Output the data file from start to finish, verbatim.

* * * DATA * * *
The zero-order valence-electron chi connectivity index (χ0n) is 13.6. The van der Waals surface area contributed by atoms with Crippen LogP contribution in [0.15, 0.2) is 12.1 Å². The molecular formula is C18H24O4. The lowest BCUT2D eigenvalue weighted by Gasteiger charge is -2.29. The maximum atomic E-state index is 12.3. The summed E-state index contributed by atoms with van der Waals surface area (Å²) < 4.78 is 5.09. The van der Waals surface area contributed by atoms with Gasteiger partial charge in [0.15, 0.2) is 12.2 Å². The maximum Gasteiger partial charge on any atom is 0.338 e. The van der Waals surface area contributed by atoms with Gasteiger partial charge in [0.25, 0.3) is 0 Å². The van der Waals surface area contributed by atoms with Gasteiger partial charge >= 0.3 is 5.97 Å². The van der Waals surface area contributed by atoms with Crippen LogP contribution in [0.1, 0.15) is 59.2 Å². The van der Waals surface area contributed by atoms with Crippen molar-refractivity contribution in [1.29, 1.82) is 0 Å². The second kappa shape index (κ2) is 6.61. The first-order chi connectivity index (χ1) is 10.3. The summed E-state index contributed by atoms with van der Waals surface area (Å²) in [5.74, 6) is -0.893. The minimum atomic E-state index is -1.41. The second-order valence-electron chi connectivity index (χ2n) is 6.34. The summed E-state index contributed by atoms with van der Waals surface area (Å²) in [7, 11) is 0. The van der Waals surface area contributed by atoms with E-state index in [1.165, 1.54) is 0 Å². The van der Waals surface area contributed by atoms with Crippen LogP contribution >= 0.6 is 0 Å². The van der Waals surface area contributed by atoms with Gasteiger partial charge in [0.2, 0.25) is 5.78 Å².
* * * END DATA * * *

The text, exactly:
The zero-order valence-electron chi connectivity index (χ0n) is 13.6. The van der Waals surface area contributed by atoms with Crippen LogP contribution in [0.15, 0.2) is 12.1 Å². The molecular formula is C18H24O4. The lowest BCUT2D eigenvalue weighted by Gasteiger charge is -2.29. The maximum atomic E-state index is 12.3. The summed E-state index contributed by atoms with van der Waals surface area (Å²) < 4.78 is 5.09. The van der Waals surface area contributed by atoms with Gasteiger partial charge in [0.15, 0.2) is 12.2 Å². The maximum Gasteiger partial charge on any atom is 0.338 e. The van der Waals surface area contributed by atoms with Gasteiger partial charge in [0.25, 0.3) is 0 Å². The van der Waals surface area contributed by atoms with Gasteiger partial charge >= 0.3 is 5.97 Å². The van der Waals surface area contributed by atoms with Crippen LogP contribution in [0.1, 0.15) is 59.2 Å². The van der Waals surface area contributed by atoms with Crippen molar-refractivity contribution in [1.29, 1.82) is 0 Å². The second kappa shape index (κ2) is 6.61. The first-order chi connectivity index (χ1) is 10.3. The summed E-state index contributed by atoms with van der Waals surface area (Å²) in [5.74, 6) is -0.893. The minimum atomic E-state index is -1.41. The second-order valence-electron chi connectivity index (χ2n) is 6.34. The summed E-state index contributed by atoms with van der Waals surface area (Å²) in [7, 11) is 0. The van der Waals surface area contributed by atoms with E-state index in [1.165, 1.54) is 0 Å². The van der Waals surface area contributed by atoms with Crippen LogP contribution >= 0.6 is 0 Å². The van der Waals surface area contributed by atoms with Gasteiger partial charge in [0.2, 0.25) is 5.78 Å².